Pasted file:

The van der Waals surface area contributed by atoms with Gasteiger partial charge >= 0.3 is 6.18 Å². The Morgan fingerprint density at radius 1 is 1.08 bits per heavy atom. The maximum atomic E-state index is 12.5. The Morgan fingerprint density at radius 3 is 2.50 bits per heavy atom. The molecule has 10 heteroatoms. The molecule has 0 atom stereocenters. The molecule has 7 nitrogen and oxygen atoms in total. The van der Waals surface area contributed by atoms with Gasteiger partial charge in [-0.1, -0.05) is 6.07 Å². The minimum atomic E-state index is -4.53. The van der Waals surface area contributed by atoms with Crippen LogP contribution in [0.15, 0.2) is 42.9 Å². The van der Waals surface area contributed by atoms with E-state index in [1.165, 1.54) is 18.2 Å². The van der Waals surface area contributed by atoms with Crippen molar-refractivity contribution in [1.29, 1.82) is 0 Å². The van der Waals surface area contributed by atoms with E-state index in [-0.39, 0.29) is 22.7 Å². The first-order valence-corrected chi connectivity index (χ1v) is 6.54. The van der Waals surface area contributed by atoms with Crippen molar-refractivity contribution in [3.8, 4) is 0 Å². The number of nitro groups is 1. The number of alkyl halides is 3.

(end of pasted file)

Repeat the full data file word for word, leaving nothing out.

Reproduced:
The van der Waals surface area contributed by atoms with Gasteiger partial charge >= 0.3 is 6.18 Å². The Morgan fingerprint density at radius 1 is 1.08 bits per heavy atom. The maximum atomic E-state index is 12.5. The Morgan fingerprint density at radius 3 is 2.50 bits per heavy atom. The molecule has 10 heteroatoms. The molecule has 0 atom stereocenters. The molecule has 7 nitrogen and oxygen atoms in total. The van der Waals surface area contributed by atoms with Gasteiger partial charge in [-0.1, -0.05) is 6.07 Å². The minimum atomic E-state index is -4.53. The van der Waals surface area contributed by atoms with Crippen LogP contribution in [0.15, 0.2) is 42.9 Å². The van der Waals surface area contributed by atoms with E-state index in [1.165, 1.54) is 18.2 Å². The van der Waals surface area contributed by atoms with Crippen molar-refractivity contribution in [1.29, 1.82) is 0 Å². The van der Waals surface area contributed by atoms with E-state index in [-0.39, 0.29) is 22.7 Å². The first-order valence-corrected chi connectivity index (χ1v) is 6.54. The van der Waals surface area contributed by atoms with Crippen molar-refractivity contribution in [3.8, 4) is 0 Å². The number of nitro groups is 1. The number of alkyl halides is 3.